Iran executes spy it found guilty of working for Israel
Iran yesterday hanged a man accused of spying on the country's military apparatus for the Israeli intelligence agency Mossad.
The Iranian judiciary announced through the official IRNA news agency that Ali Akbar Siadati had been executed at Tehran's Evin Prison after being found guilty of passing on information, including details of the missile programme of the Islamic Revolutionary Guards.
According to an official list of charges, which included accusations of “spreading corruption on earth” and “supporting the Zionist regime”, Mr Siadati was repeatedly paid up to $7,000 (currently £4,555) a time for meetings with Israeli agents abroad between 2004 and his arrest in 2008.
IRNA claimed he had also confessed to being paid an initial $60,000 to begin a career in espionage during which he transferred data to the agents on “foreign trade” trips to Turkey, Thailand and the Netherlands with a digital camera, transmitters and a laptop.
The classified information was said to have included details of military manoeuvres, bases, operational military jet fighters, air crashes and missiles.
Earlier this week Iran's judiciary announced that a spy for Israel would be executed soon after confirmation by an appeals court of his death sentence.
That statement said that the defendant's lawyer had been present at the trial.
Mr Siadati, who was named by opposition Iranian websites earlier this year as one of 192 political prisoners held by the authorities, is the first known Iranian to be executed on charges of spying for Israel since November 2008.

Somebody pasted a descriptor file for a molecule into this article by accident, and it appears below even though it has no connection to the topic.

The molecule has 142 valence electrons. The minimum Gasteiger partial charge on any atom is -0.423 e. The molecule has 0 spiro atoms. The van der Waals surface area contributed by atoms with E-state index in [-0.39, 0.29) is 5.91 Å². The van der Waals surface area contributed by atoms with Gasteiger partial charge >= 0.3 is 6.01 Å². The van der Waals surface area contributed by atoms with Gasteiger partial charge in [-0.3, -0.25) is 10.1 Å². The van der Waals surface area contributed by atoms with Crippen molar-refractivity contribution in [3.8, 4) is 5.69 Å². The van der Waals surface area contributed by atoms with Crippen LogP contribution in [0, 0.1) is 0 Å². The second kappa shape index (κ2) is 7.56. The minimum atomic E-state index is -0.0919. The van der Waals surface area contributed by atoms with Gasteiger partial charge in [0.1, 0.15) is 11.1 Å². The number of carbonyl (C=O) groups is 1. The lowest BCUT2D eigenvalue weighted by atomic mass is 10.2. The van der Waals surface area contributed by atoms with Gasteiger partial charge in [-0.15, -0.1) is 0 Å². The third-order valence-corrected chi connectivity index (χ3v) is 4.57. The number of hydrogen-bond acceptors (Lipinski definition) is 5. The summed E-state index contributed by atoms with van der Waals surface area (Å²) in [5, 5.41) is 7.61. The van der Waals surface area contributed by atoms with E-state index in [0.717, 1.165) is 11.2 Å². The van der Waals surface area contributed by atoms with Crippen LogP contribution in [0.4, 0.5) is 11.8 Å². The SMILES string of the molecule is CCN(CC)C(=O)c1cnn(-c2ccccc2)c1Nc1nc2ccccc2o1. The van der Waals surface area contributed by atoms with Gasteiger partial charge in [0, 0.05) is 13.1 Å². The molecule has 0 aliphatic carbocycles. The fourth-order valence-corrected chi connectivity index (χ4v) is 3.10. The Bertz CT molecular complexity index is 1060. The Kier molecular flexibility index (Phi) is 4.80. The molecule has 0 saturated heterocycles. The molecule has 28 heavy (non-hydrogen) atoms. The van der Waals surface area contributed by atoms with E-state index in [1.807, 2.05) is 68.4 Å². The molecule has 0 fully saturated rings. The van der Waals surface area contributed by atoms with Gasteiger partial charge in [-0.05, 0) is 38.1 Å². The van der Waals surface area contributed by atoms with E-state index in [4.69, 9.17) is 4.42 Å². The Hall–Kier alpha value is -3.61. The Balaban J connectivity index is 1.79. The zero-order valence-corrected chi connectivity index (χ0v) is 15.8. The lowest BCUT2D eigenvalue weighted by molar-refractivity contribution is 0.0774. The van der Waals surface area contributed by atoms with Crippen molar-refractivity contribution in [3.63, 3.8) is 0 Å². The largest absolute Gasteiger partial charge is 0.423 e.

A second man was hanged in Iran yesterday for supporting an exiled opposition group.
Ali Saremi, who has been repeatedly convicted since the 1970s for support of Mujahedin-e Khalq (MEK), a group which opposed both the US-backed Shah and the current Iranian cleric-led regime which replaced him in the Islamic revolution of 1979.
The regime has repeatedly accused the exiled MEK — also known as PMOI or the People's Mujahedin of Iran — of being behind militant attacks against it from bases in Iraq and Europe.
Last August, Amnesty Intentional said that Mr Saremi (62) had visited a son in MEK's Camp Ashraf in Iraq and that he had spent a total of 23 years in prison both before and after the 1979 revolution.
Amnesty has said that six other people are currently in Iranian prisons facing death sentences for alleged MEK links.
Meanwhile, Iran's President Mahmoud Ahmadinejad said in a live television broadcast that western powers' “hostile” policies could damage the chances of fresh talks on the nuclear programme planned in Istanbul this week.